The U.S. Conference of Mayors recently submitted a project wish-list to the President-Elect. Ignore the Seattle Times‘s idiotic focus on solar panels and look at the document yourself.

Since you probably don’t want to sift through 607 pages:

  • Our two Amtrak requests are on page 242.
  • Washington State street projects begin on Page 501, and  some of them are transit-related, including BAT lanes on Aurora and the Spokane St. Viaduct.
  • The list of explicitly transit-related projects begins and ends on page 525, and it’s kind of pathetic.  The big fish are $150m for the D & M street rail bridge for Sounder and Amtrak, and $30m for a new “transit-oriented garage” in Auburn.  Also: BAT lanes on Rainier Avenue in Renton!

New Transportation Secretary Ray LaHood was formally announced today.  The relevant sections of Obama’s remarks are after the jump.

Standing up for our workers means putting them back to work and fueling economic growth. Our economy boomed in the 20th Century when President Eisenhower remade the American landscape by building the interstate highway system. Now we need to remake our transportation system for the 21st Century. Doing so will not only help us meet our energy challenge by building more efficient cars, buses, and subways or make Americans safer by rebuilding our crumbling roads and bridges – it will create millions of new jobs in the process.

Few understand our infrastructure challenge better than the outstanding public servant I am asking to lead the Department of Transportation – Ray LaHood. As a Congressman from Illinois, Ray served six years on the Transportation and Infrastructure Committee, leading efforts to modernize our aviation system by renewing our aging airports and ensuring that air traffic controllers were using cutting edge technology. Throughout his career, Ray has fought to improve mass transit and invest in our highways. But he has not only helped rebuild our landscape, he has helped beautify it by creating opportunities for bikers and runners to enjoy our great outdoors.  When I began this appointment process, I said I was committed to finding the best person for the job, regardless of party. Ray’s appointment reflects that bipartisan spirit – a spirit we need to reclaim in this country to make progress for the American people.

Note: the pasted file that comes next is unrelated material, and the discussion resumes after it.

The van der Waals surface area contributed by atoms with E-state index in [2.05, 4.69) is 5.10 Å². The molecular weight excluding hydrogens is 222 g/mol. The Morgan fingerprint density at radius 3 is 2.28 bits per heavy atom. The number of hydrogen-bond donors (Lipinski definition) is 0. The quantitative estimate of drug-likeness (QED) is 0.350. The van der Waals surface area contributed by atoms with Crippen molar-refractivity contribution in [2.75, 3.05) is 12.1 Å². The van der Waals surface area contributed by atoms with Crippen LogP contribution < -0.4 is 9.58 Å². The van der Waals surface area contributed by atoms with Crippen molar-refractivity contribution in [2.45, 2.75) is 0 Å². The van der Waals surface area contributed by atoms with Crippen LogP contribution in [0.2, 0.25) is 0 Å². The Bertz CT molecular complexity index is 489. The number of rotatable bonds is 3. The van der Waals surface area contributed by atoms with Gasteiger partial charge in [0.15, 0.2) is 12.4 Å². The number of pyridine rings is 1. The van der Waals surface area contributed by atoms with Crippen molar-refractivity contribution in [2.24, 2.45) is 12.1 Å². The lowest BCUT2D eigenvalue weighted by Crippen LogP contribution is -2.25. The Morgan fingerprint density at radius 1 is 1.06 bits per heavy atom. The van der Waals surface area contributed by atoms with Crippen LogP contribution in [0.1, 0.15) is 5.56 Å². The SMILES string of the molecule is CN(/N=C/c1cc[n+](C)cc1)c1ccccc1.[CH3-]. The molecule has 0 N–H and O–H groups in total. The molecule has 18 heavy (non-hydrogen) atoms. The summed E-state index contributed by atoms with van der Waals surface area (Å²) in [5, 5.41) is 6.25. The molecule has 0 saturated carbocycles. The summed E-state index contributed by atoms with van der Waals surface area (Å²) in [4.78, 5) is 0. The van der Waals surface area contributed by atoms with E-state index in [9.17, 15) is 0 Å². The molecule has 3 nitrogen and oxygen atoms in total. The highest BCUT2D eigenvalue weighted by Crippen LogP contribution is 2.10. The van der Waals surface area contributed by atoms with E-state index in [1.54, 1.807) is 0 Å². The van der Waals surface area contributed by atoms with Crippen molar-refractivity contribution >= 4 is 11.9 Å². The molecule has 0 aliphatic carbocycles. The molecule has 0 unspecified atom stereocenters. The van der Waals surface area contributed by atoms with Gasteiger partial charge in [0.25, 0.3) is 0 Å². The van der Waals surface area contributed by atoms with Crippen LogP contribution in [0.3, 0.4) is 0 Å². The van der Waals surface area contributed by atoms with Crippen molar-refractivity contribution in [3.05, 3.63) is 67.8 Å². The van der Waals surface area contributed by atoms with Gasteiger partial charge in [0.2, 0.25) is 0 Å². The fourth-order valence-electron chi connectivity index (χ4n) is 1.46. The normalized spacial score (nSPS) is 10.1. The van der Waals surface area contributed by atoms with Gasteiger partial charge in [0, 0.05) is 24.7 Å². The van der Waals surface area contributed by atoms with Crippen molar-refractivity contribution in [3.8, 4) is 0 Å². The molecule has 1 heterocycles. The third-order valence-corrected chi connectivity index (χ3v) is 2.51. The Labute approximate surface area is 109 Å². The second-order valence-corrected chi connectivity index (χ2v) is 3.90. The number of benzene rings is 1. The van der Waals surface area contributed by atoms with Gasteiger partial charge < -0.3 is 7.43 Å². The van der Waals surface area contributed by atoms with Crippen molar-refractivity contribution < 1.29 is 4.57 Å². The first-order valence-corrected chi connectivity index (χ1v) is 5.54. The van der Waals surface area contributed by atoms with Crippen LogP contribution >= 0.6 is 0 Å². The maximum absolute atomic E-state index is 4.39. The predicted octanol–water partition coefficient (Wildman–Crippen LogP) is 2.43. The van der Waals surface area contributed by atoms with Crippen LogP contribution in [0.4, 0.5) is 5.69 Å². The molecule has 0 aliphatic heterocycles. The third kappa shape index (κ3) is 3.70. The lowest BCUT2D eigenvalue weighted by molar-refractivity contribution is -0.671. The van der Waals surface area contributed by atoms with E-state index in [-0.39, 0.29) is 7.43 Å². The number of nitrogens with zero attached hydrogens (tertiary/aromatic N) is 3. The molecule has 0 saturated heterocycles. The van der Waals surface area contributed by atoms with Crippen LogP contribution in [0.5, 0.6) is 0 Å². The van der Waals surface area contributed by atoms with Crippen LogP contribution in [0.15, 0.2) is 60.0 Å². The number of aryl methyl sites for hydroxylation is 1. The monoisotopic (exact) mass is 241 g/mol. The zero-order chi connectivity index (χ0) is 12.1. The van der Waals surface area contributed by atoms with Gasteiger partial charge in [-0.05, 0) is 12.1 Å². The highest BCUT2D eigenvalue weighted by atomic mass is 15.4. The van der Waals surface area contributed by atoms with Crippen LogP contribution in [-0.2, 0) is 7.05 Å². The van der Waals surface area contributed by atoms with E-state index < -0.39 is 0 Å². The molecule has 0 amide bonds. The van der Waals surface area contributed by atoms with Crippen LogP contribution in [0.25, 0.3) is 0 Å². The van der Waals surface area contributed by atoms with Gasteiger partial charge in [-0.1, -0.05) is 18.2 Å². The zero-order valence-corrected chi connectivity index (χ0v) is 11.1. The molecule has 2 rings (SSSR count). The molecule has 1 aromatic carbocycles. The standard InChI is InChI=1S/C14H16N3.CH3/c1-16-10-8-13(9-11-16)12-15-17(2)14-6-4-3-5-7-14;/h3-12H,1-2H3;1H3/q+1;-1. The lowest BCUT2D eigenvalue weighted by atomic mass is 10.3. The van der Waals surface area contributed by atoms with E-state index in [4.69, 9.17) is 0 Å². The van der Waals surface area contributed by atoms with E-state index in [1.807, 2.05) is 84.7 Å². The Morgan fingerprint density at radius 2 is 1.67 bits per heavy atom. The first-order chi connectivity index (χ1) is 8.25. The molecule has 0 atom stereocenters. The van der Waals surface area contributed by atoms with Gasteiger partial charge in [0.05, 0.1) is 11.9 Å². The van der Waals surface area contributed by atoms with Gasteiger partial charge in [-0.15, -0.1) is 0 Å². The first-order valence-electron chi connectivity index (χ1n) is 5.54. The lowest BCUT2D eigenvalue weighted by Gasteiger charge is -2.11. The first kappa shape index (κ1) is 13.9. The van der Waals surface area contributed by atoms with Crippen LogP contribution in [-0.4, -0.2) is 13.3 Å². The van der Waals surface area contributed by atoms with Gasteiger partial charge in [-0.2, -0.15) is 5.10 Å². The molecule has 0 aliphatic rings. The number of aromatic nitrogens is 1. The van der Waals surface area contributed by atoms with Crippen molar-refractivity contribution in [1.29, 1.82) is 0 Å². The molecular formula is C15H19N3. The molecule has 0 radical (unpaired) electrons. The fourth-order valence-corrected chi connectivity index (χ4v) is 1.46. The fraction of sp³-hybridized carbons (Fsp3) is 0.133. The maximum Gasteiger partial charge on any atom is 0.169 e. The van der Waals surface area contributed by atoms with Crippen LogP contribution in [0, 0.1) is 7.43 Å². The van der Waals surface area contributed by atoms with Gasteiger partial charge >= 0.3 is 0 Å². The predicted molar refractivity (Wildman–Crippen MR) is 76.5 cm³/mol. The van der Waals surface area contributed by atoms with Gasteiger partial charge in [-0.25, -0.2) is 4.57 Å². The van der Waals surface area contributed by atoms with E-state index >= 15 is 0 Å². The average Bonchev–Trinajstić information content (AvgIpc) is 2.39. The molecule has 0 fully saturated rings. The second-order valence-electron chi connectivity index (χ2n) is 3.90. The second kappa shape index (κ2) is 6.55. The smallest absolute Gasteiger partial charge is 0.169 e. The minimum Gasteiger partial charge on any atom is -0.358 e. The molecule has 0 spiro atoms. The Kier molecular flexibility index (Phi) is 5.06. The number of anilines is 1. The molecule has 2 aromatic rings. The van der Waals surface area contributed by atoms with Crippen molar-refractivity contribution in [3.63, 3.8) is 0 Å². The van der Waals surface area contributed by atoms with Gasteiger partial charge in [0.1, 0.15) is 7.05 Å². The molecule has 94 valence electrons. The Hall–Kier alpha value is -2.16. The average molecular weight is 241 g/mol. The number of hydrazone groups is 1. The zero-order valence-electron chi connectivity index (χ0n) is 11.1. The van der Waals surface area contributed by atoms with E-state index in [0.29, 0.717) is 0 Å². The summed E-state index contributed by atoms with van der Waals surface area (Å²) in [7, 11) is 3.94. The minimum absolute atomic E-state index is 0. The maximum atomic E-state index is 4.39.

I don’t really have anything to say about his remarks, but I’ll take the opportunity to state that I’m not expecting a huge push from the administration to end the nation’s  emphasis on roads, make the car obsolete, or any of the other more radical goals of public transportation advocates.  The postwar consensus  in favor of the auto is a bipartisan one, and there are only so many transformations of American society that one administration can successfully execute.  It’s clear that the emphasis will be on the economy, the wars, health care, and climate change.  I’d expect Obama, Biden, and LaHood to help out at the margins with appointments and such, but those who are really disappointed in the LaHood pick should probably modulate their expectations.

12 Replies to “Stimulus, LaHood, Obama”

  1. It’s worth noting :
    1) our mayor, Greg Nickels, is Vice President of the American Conference of Mayors. So he likely got what he wanted into that doc.
    2) The list of projects in that doc totals about $73 billion, which is less than 10% of what the actual stimulus is likely to be.
    3) One of the roads projects is a transit lane on Aurora.

    St. Louis asked for a $900mn metro link extension, all we asked for was a rail barn.

    1. I’m curious how well publicized the selection process was for the mayors conference. Some cities have a huge wish list like Auburn, and many Washington cities have none at all, like Bellingham.
      I know this isn’t a cities last chance to make their projects know, but the food fight for stimulus funding has already begun.
      Take a number and get in line.